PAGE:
Posted 04 February 2012 - 09:04 PM
Posted 04 February 2012 - 09:41 PM
Posted 04 February 2012 - 10:00 PM
Posted 05 February 2012 - 08:09 PM
Posted 09 February 2012 - 01:21 PM
Posted 14 February 2012 - 03:07 PM
The next thing we did was to wind new canvas belting through the head, from the clasps on the ends of the springs, winding the canvas as tight as we could through the head, three complete revolutions through the head. To keep the canvas belting from slipping, rather than using the original clamps which held the leather belts taut by drilling through the leather belting using threaded bolts which tightened up the leather, we fashioned new tightening clamps which hold the canvas tight AROUND the canvas belting, tightening the bolts OUTSIDE the new canvas belting. This enables us to get the canvas way tighter, preventing it from sagging the hammerhead too low. Finally, I thoroughly lubricated the hammer, greasing the living daylights out of the ways, and oiling the two main bearings and the stroke arm bushing which the leaf spring mechanism is suspended from, after thoroughly cleaning up the oil reservoirs and hammerhead ways. As soon as Dan locates a jackshaft and electric motor, this hammer will be "good to go"!!!!!!!!!!!
Posted 21 February 2012 - 09:55 PM
I was hijacking the other thread, so I thought I would post my response here. I don't know how clear I was when I said it was natural that the oil would drain out of the front bearing b/c that is the one that takes the higher radial load. To clear things up I didn't mean that it needs more oil, I meant that the excessive radial load causes the front bearing to wear faster than the rear one, and that leads to increased clearance between the shaft/bearing (which is why the oil drains out of the reservoir quickly). You have a few options: 1) the simplest "get-you-up-and-running", would be to get a piece of clean cotton, wrap it tightly, and put it in the holes on the bottom of the reservoir to act as a large wick, and then make a small sheet metal cap for the reservoir. It's import that you keep the reservoir covered bc the EBD (evil black dust) that is pervasive in all fab/smith shops is abrasive, and it will gather on any flat surface, and in the reservoir's case, it will mix with the oil and get drained down into the bearing (not what you want). Option 2) you can either drill/tap those holes or drill/tap brass plugs that will allow you to put two small wicked oil cups on the top of the bearing cap, which will keep the oil clean, and evenly metered (within reason). 3) You do the same drill tap scenario, but install grease zerks for applying grease to the hammer instead of oil. I was using Vactra #2 on my fairbanks before I switched to grease for the main shaft bearings. I was in the same predicament as you are now(in that the bearings would puke the oil immediately), so I felt it was a safe bet to just go with a quality red lithium grease and call it a day. The red color is also sweet in that you can pump until you stop seeing any dirtiness in the grease, and know that you are fresh up with all good stuff.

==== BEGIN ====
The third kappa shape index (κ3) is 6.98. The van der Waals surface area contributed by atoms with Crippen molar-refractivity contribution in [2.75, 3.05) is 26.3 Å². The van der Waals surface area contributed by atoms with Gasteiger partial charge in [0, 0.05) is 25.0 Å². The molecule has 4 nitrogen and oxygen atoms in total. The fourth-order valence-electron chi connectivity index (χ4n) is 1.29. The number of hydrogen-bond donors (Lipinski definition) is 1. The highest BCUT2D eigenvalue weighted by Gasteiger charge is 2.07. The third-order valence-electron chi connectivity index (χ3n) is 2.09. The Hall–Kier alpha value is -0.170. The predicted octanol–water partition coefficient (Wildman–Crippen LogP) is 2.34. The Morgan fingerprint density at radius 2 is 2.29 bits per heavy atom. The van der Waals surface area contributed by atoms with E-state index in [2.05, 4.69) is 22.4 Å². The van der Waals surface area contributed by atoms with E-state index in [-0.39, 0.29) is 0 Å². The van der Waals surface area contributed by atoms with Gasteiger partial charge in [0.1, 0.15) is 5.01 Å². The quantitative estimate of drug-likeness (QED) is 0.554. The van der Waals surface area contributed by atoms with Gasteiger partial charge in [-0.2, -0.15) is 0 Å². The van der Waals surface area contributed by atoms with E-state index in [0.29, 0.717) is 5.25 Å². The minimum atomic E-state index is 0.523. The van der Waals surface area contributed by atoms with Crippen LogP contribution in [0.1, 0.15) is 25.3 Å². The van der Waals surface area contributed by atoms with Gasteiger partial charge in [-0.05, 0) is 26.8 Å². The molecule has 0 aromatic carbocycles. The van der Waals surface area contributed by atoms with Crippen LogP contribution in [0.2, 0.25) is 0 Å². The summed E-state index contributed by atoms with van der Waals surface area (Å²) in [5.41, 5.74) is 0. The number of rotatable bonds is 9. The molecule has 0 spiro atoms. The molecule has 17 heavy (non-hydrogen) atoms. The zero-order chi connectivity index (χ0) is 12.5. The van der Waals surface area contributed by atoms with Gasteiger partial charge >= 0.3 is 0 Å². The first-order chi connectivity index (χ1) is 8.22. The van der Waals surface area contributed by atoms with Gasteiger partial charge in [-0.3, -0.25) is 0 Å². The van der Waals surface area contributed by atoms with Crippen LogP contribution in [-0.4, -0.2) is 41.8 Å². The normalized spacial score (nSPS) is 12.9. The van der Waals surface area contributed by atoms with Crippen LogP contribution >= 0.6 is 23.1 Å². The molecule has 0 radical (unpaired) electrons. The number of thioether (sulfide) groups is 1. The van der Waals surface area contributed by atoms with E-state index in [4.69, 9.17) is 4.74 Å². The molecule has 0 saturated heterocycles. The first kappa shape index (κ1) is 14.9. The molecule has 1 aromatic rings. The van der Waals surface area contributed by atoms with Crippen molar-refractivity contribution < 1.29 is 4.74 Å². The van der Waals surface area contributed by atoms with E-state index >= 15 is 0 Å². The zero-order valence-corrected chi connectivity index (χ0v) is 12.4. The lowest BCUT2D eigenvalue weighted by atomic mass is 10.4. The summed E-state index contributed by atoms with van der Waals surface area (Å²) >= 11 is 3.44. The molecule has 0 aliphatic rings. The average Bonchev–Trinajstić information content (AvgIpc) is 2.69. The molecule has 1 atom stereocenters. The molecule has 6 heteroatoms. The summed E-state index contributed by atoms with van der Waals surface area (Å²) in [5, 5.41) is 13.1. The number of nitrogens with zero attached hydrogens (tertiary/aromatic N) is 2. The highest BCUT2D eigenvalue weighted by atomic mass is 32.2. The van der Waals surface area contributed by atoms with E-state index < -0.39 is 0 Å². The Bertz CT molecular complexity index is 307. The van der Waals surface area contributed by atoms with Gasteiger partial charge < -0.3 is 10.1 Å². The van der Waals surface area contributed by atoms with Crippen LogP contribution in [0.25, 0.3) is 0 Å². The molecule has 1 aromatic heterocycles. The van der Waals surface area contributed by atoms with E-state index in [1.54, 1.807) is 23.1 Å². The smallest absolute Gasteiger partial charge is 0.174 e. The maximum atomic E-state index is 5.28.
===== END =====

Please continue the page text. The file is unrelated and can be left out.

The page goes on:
Posted 22 February 2012 - 11:33 AM
Posted 22 February 2012 - 11:56 AM
Posted 22 February 2012 - 08:27 PM
Posted 10 April 2012 - 03:59 PM